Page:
Apr 18, 2024

A new user guide for TCFD reporting

IEMA, our governing institute, has issued new guidance to help with climate related financial disclosures [1]. The Taskforce on Climate-Related Financial Disclosures (TCFD) recommendations and resulting disclosures are proving to be hugely influential and take-up in disclosures is increasing.

The guide is extremely useful. As well as a reminder of what TCFD is all about, the guide also helps stakeholders interrogate published disclosures to really understand how organisations are tackling, and adapting to, climate change. Here we’ll share some snippets from the guide.

What is TCFD all about?

TCFD is relatively new and methods and consistency of reporting are still evolving. However, it is anticipated that organisations will start getting consistent in the next few years. Here is what is supposed to happen:

  • Governance – a description of how an organisation’s board provides oversight to climate related risks and opportunities, and how the management team asses and manage those risks and opportunities
  • Strategy – what impact do risks and opportunities have on the organisation’s strategy and how resilient the business strategy is under different climate change scenarios
  • Risk management – detail on how climate related risks and opportunities are identified and how they are integrated into the overall risk management framework of the business
  • Metrics – these will include Scopes 1, 2 and 3 emissions as well as targets


Advice on reading published disclosures

The guide has a very long list of things to consider and ask when reading an organisation’s disclosures. Here are a few things the guide points out:

Scenario analysis – the guide points out research which indicates that many financial organisations are underestimating the impact of climate change in their analyses. It also points out that, “Some organisations choose a scenario that most closely aligns to their own preferred future and then apply small variations to arrive at a set of scenarios. These are, however, unlikely to enable proper exploration of plausible alternative futures, acting rather to confirm/validate their existing approach”.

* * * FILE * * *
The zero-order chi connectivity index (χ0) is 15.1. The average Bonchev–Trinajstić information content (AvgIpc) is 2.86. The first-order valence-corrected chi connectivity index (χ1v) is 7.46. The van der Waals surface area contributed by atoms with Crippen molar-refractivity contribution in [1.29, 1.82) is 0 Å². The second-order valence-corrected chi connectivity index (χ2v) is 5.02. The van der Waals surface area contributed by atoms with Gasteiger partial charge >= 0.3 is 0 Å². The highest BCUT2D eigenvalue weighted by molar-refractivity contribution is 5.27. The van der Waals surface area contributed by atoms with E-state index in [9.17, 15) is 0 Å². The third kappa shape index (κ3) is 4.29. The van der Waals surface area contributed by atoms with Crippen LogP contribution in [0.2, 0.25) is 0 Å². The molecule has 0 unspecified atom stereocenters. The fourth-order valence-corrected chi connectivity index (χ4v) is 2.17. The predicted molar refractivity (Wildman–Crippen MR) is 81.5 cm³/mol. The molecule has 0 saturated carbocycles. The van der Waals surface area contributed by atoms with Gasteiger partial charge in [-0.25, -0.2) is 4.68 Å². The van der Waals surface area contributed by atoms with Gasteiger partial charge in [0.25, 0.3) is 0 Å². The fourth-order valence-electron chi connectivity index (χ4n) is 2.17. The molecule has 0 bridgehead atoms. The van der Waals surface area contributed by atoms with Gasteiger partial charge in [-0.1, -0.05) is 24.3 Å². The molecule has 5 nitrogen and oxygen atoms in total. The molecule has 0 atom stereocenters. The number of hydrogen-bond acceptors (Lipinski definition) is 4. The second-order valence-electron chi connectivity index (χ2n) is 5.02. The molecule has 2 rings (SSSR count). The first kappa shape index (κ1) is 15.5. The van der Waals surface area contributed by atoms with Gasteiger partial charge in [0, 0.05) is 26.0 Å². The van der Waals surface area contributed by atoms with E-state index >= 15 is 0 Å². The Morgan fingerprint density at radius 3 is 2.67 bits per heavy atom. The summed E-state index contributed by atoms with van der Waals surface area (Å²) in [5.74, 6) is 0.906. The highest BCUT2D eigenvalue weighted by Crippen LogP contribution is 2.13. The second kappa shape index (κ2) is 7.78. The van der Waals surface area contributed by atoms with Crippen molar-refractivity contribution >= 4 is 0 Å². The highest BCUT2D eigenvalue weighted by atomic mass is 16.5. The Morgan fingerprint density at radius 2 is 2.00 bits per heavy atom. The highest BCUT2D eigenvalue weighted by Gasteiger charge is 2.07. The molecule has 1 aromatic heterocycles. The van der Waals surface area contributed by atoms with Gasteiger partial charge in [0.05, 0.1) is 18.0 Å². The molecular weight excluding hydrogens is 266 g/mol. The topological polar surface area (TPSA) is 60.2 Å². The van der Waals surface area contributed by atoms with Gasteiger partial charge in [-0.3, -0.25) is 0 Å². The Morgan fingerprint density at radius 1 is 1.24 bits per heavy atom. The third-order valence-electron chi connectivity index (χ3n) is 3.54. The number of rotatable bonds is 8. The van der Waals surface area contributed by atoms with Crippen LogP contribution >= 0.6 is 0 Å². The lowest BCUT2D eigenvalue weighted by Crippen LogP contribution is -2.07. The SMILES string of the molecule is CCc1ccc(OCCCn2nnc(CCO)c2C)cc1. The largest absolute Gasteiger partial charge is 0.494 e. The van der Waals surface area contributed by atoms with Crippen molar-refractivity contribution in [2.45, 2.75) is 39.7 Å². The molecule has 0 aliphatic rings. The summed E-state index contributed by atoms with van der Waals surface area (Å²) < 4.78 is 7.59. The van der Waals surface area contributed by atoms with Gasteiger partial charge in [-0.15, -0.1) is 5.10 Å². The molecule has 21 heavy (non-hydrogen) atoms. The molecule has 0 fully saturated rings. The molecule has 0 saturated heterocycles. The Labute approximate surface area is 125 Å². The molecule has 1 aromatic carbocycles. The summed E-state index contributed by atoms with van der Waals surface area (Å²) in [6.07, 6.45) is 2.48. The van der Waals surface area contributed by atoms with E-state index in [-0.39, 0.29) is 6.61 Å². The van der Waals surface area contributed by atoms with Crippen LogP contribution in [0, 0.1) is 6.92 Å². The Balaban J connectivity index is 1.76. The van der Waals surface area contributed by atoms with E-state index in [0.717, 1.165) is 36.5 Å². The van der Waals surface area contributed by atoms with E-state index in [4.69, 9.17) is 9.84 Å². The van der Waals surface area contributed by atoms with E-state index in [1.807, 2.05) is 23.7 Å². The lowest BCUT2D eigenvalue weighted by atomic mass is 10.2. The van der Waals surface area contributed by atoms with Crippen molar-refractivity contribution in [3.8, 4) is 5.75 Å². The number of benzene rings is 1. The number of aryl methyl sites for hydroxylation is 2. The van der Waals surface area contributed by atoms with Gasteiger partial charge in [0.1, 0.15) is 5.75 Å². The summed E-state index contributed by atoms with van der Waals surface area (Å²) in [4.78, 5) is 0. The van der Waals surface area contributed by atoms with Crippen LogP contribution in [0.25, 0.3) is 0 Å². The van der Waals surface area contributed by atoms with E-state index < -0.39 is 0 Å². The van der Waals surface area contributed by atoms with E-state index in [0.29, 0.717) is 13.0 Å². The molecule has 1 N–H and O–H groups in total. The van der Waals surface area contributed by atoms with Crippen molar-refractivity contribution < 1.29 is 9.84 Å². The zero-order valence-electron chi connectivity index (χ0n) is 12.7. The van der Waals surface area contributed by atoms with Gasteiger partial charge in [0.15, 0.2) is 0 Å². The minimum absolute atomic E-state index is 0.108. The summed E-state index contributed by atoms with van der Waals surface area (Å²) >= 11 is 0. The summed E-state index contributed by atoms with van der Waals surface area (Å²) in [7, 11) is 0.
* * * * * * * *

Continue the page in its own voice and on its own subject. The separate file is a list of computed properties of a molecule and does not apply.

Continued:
Greenwashing – readers should be alert to greenwashing where organisations are making claims about how well they are managing climate related risk and opportunities, compared to the actual reality of their actions. This might be a cherry-picked list of achievements, omitting key risks or failing to identify gaps and/or weaknesses.

Supply chain – there may be direct impacts of climate change on the business, but there are most likely impacts on the organisation’s supply chains which should be examined. The supply chain may be located in different countries which may be affected in different ways by climate change.

Metrics and targets – the degree to which GHG emissions have been independently assessed and assured as well as how relevant any targets are.

Biodiversity – there is a nod to the related Taskforce on Nature-related Financial Disclosures (TNFD). The guide highlights that climate change is not the only risk to an organisation’s business.  Destruction of natural capital may well also have a material impact on any business.

At SHIFT we have produced hundreds of carbon footprint reports and we also produce risk metrics that organisations can use for their business planning. Please be in touch if you’d like to know more.

[1] https://www.iema.net/articles/iema-and-ifoa-publish-guide-to-climate-related-financial-disclosures

Image by Marcin Jozwiak on Unsplash


* indicates required